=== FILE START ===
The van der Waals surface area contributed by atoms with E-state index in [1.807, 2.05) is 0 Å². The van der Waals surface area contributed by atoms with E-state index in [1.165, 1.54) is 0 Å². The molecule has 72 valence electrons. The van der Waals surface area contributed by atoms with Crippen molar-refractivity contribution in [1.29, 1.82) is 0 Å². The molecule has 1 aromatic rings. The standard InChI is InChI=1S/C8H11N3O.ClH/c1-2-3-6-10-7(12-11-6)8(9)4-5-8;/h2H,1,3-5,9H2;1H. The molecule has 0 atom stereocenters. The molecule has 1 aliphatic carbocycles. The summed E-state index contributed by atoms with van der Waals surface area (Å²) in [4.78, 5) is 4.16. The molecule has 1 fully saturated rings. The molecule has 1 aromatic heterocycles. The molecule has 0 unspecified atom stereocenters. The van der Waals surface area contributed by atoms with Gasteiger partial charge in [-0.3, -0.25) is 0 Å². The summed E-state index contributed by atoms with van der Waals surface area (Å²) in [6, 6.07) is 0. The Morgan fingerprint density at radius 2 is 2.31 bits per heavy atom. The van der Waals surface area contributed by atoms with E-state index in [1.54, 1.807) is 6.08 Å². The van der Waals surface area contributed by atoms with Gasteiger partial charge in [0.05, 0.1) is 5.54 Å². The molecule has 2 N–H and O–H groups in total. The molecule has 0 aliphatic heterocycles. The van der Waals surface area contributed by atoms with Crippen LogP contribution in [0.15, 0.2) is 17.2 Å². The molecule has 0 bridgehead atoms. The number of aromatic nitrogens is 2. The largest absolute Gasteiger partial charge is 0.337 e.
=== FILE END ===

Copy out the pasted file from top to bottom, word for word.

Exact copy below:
The van der Waals surface area contributed by atoms with E-state index in [1.807, 2.05) is 0 Å². The van der Waals surface area contributed by atoms with E-state index in [1.165, 1.54) is 0 Å². The molecule has 72 valence electrons. The van der Waals surface area contributed by atoms with Crippen molar-refractivity contribution in [1.29, 1.82) is 0 Å². The molecule has 1 aromatic rings. The standard InChI is InChI=1S/C8H11N3O.ClH/c1-2-3-6-10-7(12-11-6)8(9)4-5-8;/h2H,1,3-5,9H2;1H. The molecule has 0 atom stereocenters. The molecule has 1 aliphatic carbocycles. The summed E-state index contributed by atoms with van der Waals surface area (Å²) in [4.78, 5) is 4.16. The molecule has 1 fully saturated rings. The molecule has 1 aromatic heterocycles. The molecule has 0 unspecified atom stereocenters. The van der Waals surface area contributed by atoms with Gasteiger partial charge in [-0.3, -0.25) is 0 Å². The summed E-state index contributed by atoms with van der Waals surface area (Å²) in [6, 6.07) is 0. The Morgan fingerprint density at radius 2 is 2.31 bits per heavy atom. The van der Waals surface area contributed by atoms with E-state index in [1.54, 1.807) is 6.08 Å². The van der Waals surface area contributed by atoms with Gasteiger partial charge in [0.05, 0.1) is 5.54 Å². The molecule has 2 N–H and O–H groups in total. The molecule has 0 aliphatic heterocycles. The van der Waals surface area contributed by atoms with Crippen LogP contribution in [0.15, 0.2) is 17.2 Å². The molecule has 0 bridgehead atoms. The number of aromatic nitrogens is 2. The largest absolute Gasteiger partial charge is 0.337 e.